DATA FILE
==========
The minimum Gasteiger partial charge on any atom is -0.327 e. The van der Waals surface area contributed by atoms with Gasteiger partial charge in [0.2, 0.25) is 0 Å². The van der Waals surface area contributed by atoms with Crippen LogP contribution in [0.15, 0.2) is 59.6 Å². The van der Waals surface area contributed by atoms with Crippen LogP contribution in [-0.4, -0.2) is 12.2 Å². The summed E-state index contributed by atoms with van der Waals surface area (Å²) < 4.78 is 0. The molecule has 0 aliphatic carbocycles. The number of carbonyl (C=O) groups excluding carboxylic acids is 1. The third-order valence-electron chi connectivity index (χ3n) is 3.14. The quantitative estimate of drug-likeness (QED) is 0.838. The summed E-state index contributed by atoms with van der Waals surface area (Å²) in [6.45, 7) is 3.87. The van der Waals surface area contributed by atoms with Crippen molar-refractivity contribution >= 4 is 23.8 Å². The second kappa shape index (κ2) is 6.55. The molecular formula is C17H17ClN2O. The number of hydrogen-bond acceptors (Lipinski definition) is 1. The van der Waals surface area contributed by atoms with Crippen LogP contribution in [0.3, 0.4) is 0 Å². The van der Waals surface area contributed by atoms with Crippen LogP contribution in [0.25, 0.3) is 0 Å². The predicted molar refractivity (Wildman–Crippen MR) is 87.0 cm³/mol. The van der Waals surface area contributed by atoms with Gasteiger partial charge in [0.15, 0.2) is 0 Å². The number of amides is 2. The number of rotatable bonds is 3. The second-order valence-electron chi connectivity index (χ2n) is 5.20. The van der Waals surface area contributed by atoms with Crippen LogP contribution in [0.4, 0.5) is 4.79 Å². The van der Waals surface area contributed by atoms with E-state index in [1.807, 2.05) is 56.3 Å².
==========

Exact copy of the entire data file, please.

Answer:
The minimum Gasteiger partial charge on any atom is -0.327 e. The van der Waals surface area contributed by atoms with Gasteiger partial charge in [0.2, 0.25) is 0 Å². The van der Waals surface area contributed by atoms with Crippen LogP contribution in [0.15, 0.2) is 59.6 Å². The van der Waals surface area contributed by atoms with Crippen LogP contribution in [-0.4, -0.2) is 12.2 Å². The summed E-state index contributed by atoms with van der Waals surface area (Å²) < 4.78 is 0. The molecule has 0 aliphatic carbocycles. The number of carbonyl (C=O) groups excluding carboxylic acids is 1. The third-order valence-electron chi connectivity index (χ3n) is 3.14. The quantitative estimate of drug-likeness (QED) is 0.838. The summed E-state index contributed by atoms with van der Waals surface area (Å²) in [6.45, 7) is 3.87. The van der Waals surface area contributed by atoms with Crippen molar-refractivity contribution >= 4 is 23.8 Å². The second kappa shape index (κ2) is 6.55. The molecular formula is C17H17ClN2O. The number of hydrogen-bond acceptors (Lipinski definition) is 1. The van der Waals surface area contributed by atoms with Crippen LogP contribution in [0.3, 0.4) is 0 Å². The van der Waals surface area contributed by atoms with Crippen LogP contribution in [0.25, 0.3) is 0 Å². The predicted molar refractivity (Wildman–Crippen MR) is 87.0 cm³/mol. The van der Waals surface area contributed by atoms with Gasteiger partial charge in [0.15, 0.2) is 0 Å². The number of amides is 2. The number of rotatable bonds is 3. The second-order valence-electron chi connectivity index (χ2n) is 5.20. The van der Waals surface area contributed by atoms with Crippen LogP contribution in [0.4, 0.5) is 4.79 Å². The van der Waals surface area contributed by atoms with E-state index in [1.807, 2.05) is 56.3 Å².